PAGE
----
On Tuesday, January 18, 2011 09:40:50 pm firstname.lastname@example.org did opine:
Hello Fons ;-)
> On Tue, Jan 18, 2011 at 10:59:59PM +0100, J�rn Nettingsmeier wrote:
Which is several reflections and a lot of vswr in a 75 ohm video circuit.
Why? Unless special ordered, the bnc connector you can by in 20 pound
bags, is a 50 ohm connector, and every one encountered in a 75 ohm video
circuit sticks up like a pocket combs teeth on a TDR.
The down side is that while there are 75 ohm bnc available, there is no
provision to prevent someone from plugged a 50 ohm connector into that 75
ohm socket. The 50 pin is too big for the 75 ohm socket and breaks the
female socket, expanding it so that a proper 75 ohm connector will likely
not even make a connection when its locked on. Here in the states, after
encountering lots of that sort of damaged sockets, I did find a src of 75
ohm bnc's but then had to go round up the right sized numbered drill bit
and a pin vice to spin it with, and drill out the back end of the pin in
order to get my fav 75 ohm video cables center conductor into the pin for
Needless to say that makes for about 4x the time in installing the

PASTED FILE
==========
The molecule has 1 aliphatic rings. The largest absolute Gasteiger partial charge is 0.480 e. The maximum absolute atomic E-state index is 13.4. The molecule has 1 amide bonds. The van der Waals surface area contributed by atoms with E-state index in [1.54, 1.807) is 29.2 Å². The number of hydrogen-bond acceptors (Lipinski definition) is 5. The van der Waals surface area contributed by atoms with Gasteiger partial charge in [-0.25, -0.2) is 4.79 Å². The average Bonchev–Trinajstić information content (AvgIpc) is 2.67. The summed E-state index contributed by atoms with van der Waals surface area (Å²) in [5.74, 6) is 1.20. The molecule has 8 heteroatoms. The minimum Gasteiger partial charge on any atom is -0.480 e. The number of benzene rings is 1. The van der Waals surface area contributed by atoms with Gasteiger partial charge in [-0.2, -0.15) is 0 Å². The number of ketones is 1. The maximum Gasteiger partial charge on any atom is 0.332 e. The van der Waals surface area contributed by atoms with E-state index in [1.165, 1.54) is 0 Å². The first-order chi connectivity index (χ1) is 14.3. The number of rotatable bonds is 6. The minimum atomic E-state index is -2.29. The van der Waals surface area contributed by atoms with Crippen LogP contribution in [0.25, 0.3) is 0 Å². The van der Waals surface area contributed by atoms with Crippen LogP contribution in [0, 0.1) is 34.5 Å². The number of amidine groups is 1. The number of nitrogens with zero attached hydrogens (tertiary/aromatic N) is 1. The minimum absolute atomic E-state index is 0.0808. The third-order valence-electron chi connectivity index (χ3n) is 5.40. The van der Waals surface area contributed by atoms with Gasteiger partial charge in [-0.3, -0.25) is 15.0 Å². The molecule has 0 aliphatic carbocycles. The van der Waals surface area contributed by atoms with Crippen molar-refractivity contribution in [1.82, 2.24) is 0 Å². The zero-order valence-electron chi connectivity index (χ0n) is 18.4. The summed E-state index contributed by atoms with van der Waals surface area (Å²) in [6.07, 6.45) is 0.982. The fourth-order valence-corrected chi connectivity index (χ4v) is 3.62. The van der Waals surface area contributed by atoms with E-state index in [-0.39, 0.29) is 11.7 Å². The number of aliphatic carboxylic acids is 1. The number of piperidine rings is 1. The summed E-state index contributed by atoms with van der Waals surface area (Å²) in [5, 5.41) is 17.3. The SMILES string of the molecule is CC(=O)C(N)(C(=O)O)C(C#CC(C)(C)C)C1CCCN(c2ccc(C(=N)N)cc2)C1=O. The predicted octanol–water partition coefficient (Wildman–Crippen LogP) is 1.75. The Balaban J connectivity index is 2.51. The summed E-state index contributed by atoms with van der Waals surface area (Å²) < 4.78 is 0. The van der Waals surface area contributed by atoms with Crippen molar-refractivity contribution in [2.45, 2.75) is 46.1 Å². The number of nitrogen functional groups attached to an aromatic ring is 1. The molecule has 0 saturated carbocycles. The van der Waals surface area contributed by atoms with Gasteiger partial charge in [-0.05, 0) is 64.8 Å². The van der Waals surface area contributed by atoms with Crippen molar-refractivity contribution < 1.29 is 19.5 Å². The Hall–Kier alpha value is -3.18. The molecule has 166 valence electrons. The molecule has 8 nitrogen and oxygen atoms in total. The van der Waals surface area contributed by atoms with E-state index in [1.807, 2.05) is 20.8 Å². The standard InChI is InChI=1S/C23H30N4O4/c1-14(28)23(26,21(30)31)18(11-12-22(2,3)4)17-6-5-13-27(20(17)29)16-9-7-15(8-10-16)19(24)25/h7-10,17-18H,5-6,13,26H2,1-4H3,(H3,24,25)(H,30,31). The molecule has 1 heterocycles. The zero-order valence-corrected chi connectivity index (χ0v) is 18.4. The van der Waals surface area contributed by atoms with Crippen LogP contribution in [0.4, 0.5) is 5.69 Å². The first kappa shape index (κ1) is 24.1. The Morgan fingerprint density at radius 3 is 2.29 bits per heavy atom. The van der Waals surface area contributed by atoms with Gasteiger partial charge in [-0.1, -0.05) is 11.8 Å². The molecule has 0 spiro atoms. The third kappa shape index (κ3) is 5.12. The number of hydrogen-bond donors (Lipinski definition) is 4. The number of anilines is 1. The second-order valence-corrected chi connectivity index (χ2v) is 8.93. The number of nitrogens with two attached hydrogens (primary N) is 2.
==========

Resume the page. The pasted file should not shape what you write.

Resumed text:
My fav cable is Susan Clarks (Clark Wire & Cable) type 7559, its quad
shielded with both a silver plated 90% or so braid over a metalized mylar
wrap on the foam core for s shielding effectiveness of about 110 db, and
with its foam core, its both low loss and very very flexible.
> > question 1: any hopes for reliable hd-sdi?
And as long as its not what we here in the US call a 'Cambridge' connector,
which is a solderless install, you special strip the coax and literally
screw the connector onto the end of the cable. But its a time bomb whose
fuse could be as little as a couple of months long when install on a soft
foam cored cable. The cable cold flows and collapses away from the
connector shell and you have a very poor shield connection and crosstalk
you can see at the other end of the cable when there are 40 such cables
bound in a truck going 10 meters to another rack.
> > question 2: how can it be that a kick-ass company like ghielmetti
As long as the cable lengths were matched, shrug.
> For really critical stuff at 2 GHz and above they would prefer
The secret is achieving a 'gas-tight' crimp. Not having the correct
crimping tool to do that leaves you with a time bomb with a years long
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